GENEVA - The United States said Saturday it was "deeply concerned" and committed to defending Japan after China announced an air zone in the East China Sea that includes disputed islands.
In a move that US ally Japan branded as "very dangerous," China said it was setting up the "air defence identification zone" over the islands administered by Tokyo to "guard against potential air threats."
In similar statements, Secretary of State John Kerry and Secretary of Defence Chuck Hagel said that the United States was "deeply concerned" about the moves by China, which also scrambled air force jets to carry out a patrol mission in the newly declared zone.
"This unilateral action constitutes an attempt to change the status quo in the East China Sea," Kerry said.
"Escalatory action will only increase tensions in the region and create risks of an incident," the top US diplomat said from Geneva, where he was taking part in talks on reaching an agreement with Iran on its nuclear programme.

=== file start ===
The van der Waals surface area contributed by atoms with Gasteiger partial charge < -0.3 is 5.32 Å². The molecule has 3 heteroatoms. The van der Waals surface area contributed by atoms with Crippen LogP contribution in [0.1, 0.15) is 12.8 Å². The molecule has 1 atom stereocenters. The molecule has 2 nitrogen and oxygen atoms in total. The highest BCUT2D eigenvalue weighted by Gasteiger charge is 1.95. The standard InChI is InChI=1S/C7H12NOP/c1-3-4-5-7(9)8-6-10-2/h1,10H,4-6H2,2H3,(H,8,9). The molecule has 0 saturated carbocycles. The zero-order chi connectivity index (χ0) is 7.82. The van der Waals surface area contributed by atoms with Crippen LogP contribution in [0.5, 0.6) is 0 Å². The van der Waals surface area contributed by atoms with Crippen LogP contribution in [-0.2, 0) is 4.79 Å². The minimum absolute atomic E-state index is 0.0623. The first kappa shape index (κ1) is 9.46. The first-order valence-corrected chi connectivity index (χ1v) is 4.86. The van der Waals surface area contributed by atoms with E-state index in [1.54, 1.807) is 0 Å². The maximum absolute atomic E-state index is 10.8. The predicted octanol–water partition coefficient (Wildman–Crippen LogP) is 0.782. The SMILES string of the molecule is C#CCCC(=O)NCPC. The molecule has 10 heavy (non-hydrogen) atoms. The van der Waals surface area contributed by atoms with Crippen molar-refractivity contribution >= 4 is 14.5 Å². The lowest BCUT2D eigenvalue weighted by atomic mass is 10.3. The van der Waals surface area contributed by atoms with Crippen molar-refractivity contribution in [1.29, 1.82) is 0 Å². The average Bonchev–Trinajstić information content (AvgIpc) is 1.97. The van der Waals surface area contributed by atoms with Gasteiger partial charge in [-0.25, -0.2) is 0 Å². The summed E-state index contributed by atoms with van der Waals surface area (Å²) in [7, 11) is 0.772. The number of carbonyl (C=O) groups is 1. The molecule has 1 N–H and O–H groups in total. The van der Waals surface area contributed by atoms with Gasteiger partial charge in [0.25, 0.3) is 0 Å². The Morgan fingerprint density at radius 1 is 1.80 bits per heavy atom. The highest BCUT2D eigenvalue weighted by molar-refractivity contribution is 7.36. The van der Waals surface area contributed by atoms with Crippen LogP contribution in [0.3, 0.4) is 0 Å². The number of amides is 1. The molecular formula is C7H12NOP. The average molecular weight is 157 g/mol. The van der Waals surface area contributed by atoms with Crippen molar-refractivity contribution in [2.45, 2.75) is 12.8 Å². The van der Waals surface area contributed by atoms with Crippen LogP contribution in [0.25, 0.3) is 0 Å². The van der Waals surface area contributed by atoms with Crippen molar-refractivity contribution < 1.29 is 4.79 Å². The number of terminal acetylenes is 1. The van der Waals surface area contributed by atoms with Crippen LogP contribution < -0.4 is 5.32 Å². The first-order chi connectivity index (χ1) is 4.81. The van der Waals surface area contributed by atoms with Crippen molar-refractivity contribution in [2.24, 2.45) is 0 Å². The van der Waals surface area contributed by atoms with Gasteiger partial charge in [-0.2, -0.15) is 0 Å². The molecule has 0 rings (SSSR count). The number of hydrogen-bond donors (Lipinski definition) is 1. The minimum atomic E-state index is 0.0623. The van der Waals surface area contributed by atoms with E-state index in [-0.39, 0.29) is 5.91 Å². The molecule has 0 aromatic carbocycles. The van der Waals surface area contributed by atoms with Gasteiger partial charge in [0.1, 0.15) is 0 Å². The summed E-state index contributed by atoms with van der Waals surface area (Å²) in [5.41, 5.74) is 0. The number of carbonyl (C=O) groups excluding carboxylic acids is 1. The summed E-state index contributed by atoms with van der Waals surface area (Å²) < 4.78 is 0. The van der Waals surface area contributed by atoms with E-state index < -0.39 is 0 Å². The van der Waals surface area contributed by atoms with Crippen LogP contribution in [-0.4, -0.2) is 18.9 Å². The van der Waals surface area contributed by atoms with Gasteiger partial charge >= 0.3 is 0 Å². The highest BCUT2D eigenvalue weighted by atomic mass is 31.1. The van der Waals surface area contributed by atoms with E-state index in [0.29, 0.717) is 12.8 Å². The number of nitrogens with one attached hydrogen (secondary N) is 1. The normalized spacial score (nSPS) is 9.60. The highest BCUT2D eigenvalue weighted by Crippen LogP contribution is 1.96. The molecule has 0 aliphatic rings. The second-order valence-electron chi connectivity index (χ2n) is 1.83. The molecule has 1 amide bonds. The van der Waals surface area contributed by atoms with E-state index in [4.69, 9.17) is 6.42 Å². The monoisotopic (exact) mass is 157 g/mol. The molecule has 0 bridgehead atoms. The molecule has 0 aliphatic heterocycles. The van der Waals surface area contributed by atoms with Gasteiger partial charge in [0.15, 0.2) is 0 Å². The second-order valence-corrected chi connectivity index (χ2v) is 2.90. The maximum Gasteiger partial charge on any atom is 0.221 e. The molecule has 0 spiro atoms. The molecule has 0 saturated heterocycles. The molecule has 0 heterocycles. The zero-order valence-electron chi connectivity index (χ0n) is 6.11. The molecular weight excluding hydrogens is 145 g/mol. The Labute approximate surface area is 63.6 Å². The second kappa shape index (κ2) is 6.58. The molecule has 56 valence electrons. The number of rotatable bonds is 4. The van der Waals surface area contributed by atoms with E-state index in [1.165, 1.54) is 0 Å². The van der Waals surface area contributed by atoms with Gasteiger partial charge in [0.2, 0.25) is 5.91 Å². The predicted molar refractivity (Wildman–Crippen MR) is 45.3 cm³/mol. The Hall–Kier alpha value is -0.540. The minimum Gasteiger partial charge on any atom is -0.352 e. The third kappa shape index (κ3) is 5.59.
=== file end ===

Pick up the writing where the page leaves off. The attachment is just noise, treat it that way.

Kerry said that the United States has urged China to "exercise caution and restraint," and warned Beijing against implementing its new zone.
"We urge China not to implement its threat to take action against aircraft that do not identify themselves or obey orders from Beijing," Kerry said.
Hagel reiterated that the Japanese-administered Senkaku islands -- which the Chinese claim and call the Diaoyu -- fell under the US-Japan security treaty, meaning that Washington would defend its ally Tokyo if the area is attacked.
"We are in close consultation with our allies and partners in the region, including Japan. We remain steadfast in our commitments to our allies and partners," Hagel said.
The defence chief made clear that the United States, which stations more than 70,000 troops in Japan and South Korea, would not respect China's declaration of control over the zone.
"This announcement by the People's Republic of China will not in any way change how the United States conducts military operations in the region," Hagel said.